Historians offer exhibits, presentations at fair

Spectators walk through the Okanogan County Fair in the mid-1930’s. At that time, the fair was held in Veterans Memorial Park in Oroville. For more historic photos of the fair, see omakchronicle.com.

Okanogan Borderlands Historical Society
Spectators walk through the Okanogan County Fair in the mid-1930’s. At that time, the fair was held in Veterans Memorial Park in Oroville. For more historic photos of the fair, see omakchronicle.com.



OKANOGAN— Memories will be made when the Okanogan County Fair opens on Thursday, Sept. 6, and continues through Sunday, Sept. 9. The usual showing of farm animals - cared through the long spring and summer months by countless numbers of county youth - will vie for that special recognition and ribbon. Pets, crafts, flowers and photos, last year numbering in the thousands, will be featured among many other displays

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Okanogan County Fair in 1935.

Along with the making of memories will be the sharing of memories by several Okanogan Valley historians, including former Brewster resident, Ralph Fries, grandson of Ulrick E. Fries, author of the book “From Copenhagen to Okanogan: The Autobiography of a Pioneer.” In 2006, Fries began researching and writing a comprehensive history of pioneer families who lived in south Okanogan County near his grandfather’s homestead.

“There are 429 homes within a 15-mile radius of my grandfather’s place,” said Fries, who has compiled hundreds of stories and photos about early life in the South Okanogan areas of the Chiliwist, North Star, Paradise Hill, Harmony Heights/Wilson, Brewster/Brewster Flats, College Flats/Davis Canyon, and Monse.

Fries is bringing his collection, now in the custody of the Brewster School District, to “The Pioneer Project” in the Commercial building at this year’s fair. The display will be mounted on a series of 4x8-foot poster boards displayed on easels provided by BHS.

Among Fries’ subjects are prominent pioneer women, and Native American personalities whose stories form part of the fabric of early homestead life.

There is the story of 13-year-old North Star resident Jimmy Fehlhaber who was attacked and killed in1924 while walking between farms in an area now called Cougar Canyon.

Fries grew up in Brewster and graduated BHS in 1955. Following vocational school and a 20-year naval career, he became an owner-operator trucker. On one of his road trips in 1986, Fries saw the Vietnam Traveling Memorial Wall and was inspired to spearhead a similar recognition for Coast Guard and Navy war casualties.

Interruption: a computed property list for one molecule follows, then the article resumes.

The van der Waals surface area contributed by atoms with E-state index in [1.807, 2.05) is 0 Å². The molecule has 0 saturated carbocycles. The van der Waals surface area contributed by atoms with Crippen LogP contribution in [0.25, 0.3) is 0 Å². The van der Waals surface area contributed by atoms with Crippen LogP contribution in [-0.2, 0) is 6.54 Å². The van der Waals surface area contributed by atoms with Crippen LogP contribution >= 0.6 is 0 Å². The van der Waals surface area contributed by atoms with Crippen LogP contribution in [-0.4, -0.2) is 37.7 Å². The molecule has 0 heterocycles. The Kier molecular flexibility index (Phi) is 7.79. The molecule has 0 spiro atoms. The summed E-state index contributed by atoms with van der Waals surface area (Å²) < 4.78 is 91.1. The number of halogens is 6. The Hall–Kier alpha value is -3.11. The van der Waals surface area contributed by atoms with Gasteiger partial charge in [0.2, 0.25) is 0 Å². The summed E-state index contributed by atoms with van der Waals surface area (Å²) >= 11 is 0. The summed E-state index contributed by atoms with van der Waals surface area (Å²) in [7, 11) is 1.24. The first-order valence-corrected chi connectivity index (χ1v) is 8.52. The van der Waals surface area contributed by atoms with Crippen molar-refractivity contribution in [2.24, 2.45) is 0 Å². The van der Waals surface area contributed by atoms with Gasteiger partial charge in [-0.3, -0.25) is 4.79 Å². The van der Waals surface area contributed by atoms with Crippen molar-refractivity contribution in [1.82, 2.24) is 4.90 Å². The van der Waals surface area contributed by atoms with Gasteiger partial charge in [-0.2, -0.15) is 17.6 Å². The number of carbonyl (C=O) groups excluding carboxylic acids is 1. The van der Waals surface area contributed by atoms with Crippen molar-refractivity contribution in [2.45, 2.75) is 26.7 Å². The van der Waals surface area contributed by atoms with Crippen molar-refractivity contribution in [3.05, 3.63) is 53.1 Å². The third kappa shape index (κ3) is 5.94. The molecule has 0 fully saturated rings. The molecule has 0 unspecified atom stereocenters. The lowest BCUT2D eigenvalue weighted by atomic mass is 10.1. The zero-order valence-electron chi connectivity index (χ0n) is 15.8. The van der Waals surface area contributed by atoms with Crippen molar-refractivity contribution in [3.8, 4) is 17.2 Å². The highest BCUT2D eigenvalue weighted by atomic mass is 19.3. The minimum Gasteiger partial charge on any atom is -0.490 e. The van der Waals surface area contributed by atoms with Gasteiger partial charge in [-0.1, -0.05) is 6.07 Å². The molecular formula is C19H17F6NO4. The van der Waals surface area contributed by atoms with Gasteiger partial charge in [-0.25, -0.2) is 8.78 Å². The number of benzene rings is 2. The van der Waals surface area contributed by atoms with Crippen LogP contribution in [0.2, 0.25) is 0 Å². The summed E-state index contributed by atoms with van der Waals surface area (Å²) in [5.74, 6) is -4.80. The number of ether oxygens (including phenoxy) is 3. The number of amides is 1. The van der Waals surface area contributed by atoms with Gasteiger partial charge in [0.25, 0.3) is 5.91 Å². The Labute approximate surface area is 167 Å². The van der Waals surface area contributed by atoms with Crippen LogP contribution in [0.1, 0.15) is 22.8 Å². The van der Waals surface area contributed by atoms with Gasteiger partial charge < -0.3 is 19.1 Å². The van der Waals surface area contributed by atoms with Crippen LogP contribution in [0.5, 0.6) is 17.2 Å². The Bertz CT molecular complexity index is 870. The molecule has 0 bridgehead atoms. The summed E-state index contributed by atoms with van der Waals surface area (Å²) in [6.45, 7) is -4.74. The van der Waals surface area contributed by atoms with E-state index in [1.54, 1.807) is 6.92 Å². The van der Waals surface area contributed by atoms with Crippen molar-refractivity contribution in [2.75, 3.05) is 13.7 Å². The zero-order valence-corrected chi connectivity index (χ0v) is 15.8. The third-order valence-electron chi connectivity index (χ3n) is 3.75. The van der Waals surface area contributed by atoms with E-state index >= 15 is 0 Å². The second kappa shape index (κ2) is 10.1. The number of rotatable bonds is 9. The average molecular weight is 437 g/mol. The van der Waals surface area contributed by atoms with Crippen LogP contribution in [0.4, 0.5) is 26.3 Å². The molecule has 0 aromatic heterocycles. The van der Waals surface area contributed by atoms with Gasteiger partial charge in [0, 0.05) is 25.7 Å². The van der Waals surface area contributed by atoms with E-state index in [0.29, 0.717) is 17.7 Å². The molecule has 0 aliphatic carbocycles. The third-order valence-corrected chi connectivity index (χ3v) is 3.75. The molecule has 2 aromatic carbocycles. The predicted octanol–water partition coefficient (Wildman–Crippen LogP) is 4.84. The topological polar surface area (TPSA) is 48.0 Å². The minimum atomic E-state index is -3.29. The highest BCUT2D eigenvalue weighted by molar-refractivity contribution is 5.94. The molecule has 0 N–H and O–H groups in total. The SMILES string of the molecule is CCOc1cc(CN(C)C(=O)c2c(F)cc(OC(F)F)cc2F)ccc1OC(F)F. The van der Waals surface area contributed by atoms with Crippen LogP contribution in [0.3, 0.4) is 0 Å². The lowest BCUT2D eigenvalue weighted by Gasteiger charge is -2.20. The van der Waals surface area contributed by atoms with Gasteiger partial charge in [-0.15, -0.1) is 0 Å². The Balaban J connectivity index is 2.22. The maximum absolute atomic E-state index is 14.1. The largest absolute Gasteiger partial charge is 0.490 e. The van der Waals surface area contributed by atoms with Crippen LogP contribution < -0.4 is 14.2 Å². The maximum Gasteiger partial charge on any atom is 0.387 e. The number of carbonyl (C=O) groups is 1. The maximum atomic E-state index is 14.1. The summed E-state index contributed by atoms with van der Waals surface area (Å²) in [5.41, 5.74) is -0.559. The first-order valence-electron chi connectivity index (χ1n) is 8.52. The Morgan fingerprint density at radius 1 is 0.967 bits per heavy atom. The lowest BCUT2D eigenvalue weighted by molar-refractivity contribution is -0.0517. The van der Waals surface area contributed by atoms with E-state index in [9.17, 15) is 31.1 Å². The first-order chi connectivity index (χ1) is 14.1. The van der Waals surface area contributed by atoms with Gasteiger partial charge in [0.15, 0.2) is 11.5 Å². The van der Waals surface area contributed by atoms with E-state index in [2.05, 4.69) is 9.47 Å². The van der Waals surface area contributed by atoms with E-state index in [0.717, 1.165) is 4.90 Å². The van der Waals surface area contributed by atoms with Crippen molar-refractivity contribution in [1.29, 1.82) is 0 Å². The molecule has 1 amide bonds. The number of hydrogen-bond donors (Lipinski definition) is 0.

From 1998 through 2002, Fries coordinated the creation of the USN/USCG Vietnam Unit Me-morial Monument and U.S. Navy River Patrol Forces’ Three Boat Display at the Naval Amphibi-ous Base in Coronado, California. It lists those Vietnam era service casualties from 1960-1975 by full name, rank or rate, home or record, and date and location of death.

Fries still performs the intensive legwork to verify each new entry added to the memorial.

“It takes about five years from time you receive a name until he is added to the Wall,” said Fries of the lengthy process. When approved, the name is added on Memorial Day.

While Fries was compiling his pioneer histories, he hosted an annual North Star Pie Social at the Fries homestead from 2006-2014 where he presented his work in progress. The 2014 Carlton Complex wildfire destroyed his body of work that he has since restored from computer archives.

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An early-day picture of the Okanogan County Fair.

In 2017, Fries became the 12th BHS alumnus since 1915 inducted into the district’s Wall of Fame in recognition of his achievements and service to the community. His south Okanogan history project has found a permanent home at BHS where the administration hopes to incorporate the material into its history curriculum.

Appearing with Fries at The Pioneer Project will be a north county exhibit of maps and photos of more than 60 old school locations plus railroad memorabilia and Okanogan Indian artifacts provided by Kay Sibley of the Old Oroville Depot Museum. Also featured will be the Okanogan Language Preservation Program, affiliated with Wenatchee Valley College and the Colville Con-federated Tribes.

Presentations on Saturday, Sept. 8 include:

1 p.m. – Kay Sibley speaking about orchardist Okanogan Smith.

2 p.m. – Carol Buswell, National Archives Education Specialist, on how to access and navigate the National Archives.

Arnie Marchand, Colville tribal and north County historian will be present Sept. 6-9.

Another Fair addition this year is Horse Nation, the National Indian Relay Races. Racing will begin at 1 p.m. Saturday, Sept. 8, and Sunday, Sept. 9. The winner will advance fee-free to the national finals at Walla Walla on Sept. 21-23.



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